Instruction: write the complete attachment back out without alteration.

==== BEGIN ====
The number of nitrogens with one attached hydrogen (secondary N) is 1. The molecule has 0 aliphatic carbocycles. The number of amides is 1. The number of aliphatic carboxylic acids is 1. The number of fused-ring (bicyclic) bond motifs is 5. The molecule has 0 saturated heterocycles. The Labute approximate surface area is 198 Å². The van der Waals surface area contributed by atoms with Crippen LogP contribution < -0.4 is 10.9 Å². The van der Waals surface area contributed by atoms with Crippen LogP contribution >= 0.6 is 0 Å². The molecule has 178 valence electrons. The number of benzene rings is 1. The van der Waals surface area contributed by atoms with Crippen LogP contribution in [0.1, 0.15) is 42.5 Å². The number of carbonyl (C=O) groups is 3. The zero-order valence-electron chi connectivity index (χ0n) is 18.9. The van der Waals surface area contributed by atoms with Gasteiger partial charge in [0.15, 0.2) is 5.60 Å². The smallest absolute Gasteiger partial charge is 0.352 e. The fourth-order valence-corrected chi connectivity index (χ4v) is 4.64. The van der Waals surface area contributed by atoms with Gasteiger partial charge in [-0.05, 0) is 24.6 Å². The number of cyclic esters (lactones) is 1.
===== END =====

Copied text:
The number of nitrogens with one attached hydrogen (secondary N) is 1. The molecule has 0 aliphatic carbocycles. The number of amides is 1. The number of aliphatic carboxylic acids is 1. The number of fused-ring (bicyclic) bond motifs is 5. The molecule has 0 saturated heterocycles. The Labute approximate surface area is 198 Å². The van der Waals surface area contributed by atoms with Crippen LogP contribution < -0.4 is 10.9 Å². The van der Waals surface area contributed by atoms with Crippen LogP contribution >= 0.6 is 0 Å². The molecule has 178 valence electrons. The number of benzene rings is 1. The van der Waals surface area contributed by atoms with Crippen LogP contribution in [0.1, 0.15) is 42.5 Å². The number of carbonyl (C=O) groups is 3. The zero-order valence-electron chi connectivity index (χ0n) is 18.9. The van der Waals surface area contributed by atoms with Gasteiger partial charge in [0.15, 0.2) is 5.60 Å². The smallest absolute Gasteiger partial charge is 0.352 e. The fourth-order valence-corrected chi connectivity index (χ4v) is 4.64. The van der Waals surface area contributed by atoms with Gasteiger partial charge in [-0.05, 0) is 24.6 Å². The number of cyclic esters (lactones) is 1.